Black Violin

Black Violin 

The genre-defying hip-hop/classical duo, Black Violin, is set to perform at the Ordway Center for the Performing Arts, 345 Washington St., St. Paul.

Classically trained violinists, Wil B and Kev Marcus – collectively known as Black Violin – will perform with their band April 19 for a 7:30 p.m. show that is presented by the Minnesota Lottery. This show is a return of the duo, who has previously played the Ordway, as well as the Dakota – all sold out performances.

What may have been first seen to some as a novelty act, Black Violin has proven its merits in both the hip-hop and classical communities, while at the same time bringing together two seemingly opposite styles of music. At the group’s shows the audience tends to be as diverse as the music, with young “sneaker heads” bobbing to the music alongside suit-clad middle-aged individuals who may at one time considered themselves “classical purist.”

Black Violin blends their violin and viola playing with hip-hop production and DJ scratching to create a sound unique and infectious. Buoyed by guest appearances from the likes of Black Thought of The Roots, Pharoahe Monch, Melanie Fiona, jazz pianist and producer Robert Glasper and jazz singer Kandace Springs, Black Violin’s second LP, “Stereotypes,” debuted at No. 1 on the Billboard Classical Crossover Chart and No. 4 on the Billboard R&B Chart.

“We’re so excited to have Black Violin back to the Ordway for the second time – literally back by popular demand,” said Dayna Martinez, artistic director of Education and Community Programming for the Ordway. “When they were here for a sold-out crowd in November 2017, they played the 1,000-seat (Ordway) Concert Hall and put on a really special scaled-down show, perfect for that intimate venue. This time they will rock out in the larger, 1,900-seat Music Theater, and will be able to use their full sound and lights. It will be a show the audience won’t soon forget.”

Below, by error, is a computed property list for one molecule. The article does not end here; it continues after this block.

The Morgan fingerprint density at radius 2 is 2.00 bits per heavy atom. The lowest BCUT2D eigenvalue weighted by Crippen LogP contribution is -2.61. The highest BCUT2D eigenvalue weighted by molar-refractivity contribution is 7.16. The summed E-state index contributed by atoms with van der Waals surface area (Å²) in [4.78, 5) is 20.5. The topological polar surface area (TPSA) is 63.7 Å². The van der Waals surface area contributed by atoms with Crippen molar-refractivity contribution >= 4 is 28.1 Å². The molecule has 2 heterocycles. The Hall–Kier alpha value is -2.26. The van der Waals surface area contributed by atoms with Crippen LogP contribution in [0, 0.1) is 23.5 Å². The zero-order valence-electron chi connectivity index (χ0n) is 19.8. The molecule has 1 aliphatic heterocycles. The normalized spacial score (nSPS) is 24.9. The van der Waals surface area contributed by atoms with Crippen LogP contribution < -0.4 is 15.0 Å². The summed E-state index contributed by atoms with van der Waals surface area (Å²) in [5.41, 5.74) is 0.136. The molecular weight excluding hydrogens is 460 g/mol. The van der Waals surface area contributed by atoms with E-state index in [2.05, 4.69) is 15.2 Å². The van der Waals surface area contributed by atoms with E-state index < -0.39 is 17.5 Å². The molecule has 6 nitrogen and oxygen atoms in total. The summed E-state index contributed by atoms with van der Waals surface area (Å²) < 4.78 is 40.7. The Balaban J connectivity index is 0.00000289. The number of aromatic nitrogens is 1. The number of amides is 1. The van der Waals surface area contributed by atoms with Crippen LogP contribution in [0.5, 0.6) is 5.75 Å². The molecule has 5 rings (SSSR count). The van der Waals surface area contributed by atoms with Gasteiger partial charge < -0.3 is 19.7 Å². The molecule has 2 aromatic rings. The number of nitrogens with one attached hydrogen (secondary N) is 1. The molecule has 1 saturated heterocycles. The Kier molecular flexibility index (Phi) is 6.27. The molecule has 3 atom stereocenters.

Martinez said Black Violin has the perfect blend of classically-trained technique, mixed with the deep groove of hip-hop and rock.  

“That is what we’re going for in the Music & Movement series – artists of impeccable talent who are rooted in a culture or technique, but put a contemporary, unique spin on it and make it their own,” said Martinez. 

While most audiences at a classical music performance are reserved and demure, Martinez said not this one.

“Black Violin connects so well with the audience and draw them in, making them a part of the performance, which really just feels like a fun, house party,” said Martinez. “And, they really appeal to all ages and all types of music-lovers. They and their band are such charismatic, talented musicians and they put on a show that includes music that everyone will enjoy, be it classical, R&B, hip-hop or even folk/bluegrass. They move from genre to genre effortlessly.”

“Artists like Black Violin are important not just for their innovation and artistry but because they bring people and cultures together by creating something new. By combining genres, they unite people. It is impactful for students from all backgrounds to see two Black men as artists and leaders, breaking harmful stereotypes and lack of representation and moving us forward where possibilities are open to all students,” said Kelli Foster Warder, director of Education and producing associate at the Ordway.

According to Foster Warder, in collaboration with Roseville Area High School and Walker West Music Academy, a music learning community rooted in African-American culture located in St. Paul, 30 youth musicians will rehearse and perform onstage for two numbers with Black Violin. There will also be a post-show mingle with DJ Carlos Garcia.

Tickets for Black Violin are $37-$62 and available online at www.ordway.org/event/black-violin or by calling the Ordway Box Office at (651) 224-4222.

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